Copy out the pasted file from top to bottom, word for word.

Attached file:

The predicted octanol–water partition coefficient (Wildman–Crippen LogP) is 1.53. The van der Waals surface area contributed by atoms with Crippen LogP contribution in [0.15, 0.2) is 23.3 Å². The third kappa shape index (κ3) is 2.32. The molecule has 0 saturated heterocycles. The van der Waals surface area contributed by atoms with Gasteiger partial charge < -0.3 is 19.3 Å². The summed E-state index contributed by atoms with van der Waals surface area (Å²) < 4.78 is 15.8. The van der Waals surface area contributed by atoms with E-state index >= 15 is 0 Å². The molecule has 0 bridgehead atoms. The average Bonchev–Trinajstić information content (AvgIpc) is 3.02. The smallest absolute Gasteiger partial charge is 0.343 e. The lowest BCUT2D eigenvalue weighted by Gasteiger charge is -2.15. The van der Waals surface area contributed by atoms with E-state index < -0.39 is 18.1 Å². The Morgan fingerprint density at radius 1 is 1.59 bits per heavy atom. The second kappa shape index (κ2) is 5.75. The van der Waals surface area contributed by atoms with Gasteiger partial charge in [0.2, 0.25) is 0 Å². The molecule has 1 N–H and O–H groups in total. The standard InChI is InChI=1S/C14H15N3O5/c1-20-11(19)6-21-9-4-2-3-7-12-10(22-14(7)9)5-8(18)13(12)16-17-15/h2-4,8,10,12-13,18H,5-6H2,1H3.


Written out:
The predicted octanol–water partition coefficient (Wildman–Crippen LogP) is 1.53. The van der Waals surface area contributed by atoms with Crippen LogP contribution in [0.15, 0.2) is 23.3 Å². The third kappa shape index (κ3) is 2.32. The molecule has 0 saturated heterocycles. The van der Waals surface area contributed by atoms with Gasteiger partial charge < -0.3 is 19.3 Å². The summed E-state index contributed by atoms with van der Waals surface area (Å²) < 4.78 is 15.8. The van der Waals surface area contributed by atoms with E-state index >= 15 is 0 Å². The molecule has 0 bridgehead atoms. The average Bonchev–Trinajstić information content (AvgIpc) is 3.02. The smallest absolute Gasteiger partial charge is 0.343 e. The lowest BCUT2D eigenvalue weighted by Gasteiger charge is -2.15. The van der Waals surface area contributed by atoms with E-state index < -0.39 is 18.1 Å². The Morgan fingerprint density at radius 1 is 1.59 bits per heavy atom. The second kappa shape index (κ2) is 5.75. The van der Waals surface area contributed by atoms with Gasteiger partial charge in [0.2, 0.25) is 0 Å². The molecule has 1 N–H and O–H groups in total. The standard InChI is InChI=1S/C14H15N3O5/c1-20-11(19)6-21-9-4-2-3-7-12-10(22-14(7)9)5-8(18)13(12)16-17-15/h2-4,8,10,12-13,18H,5-6H2,1H3.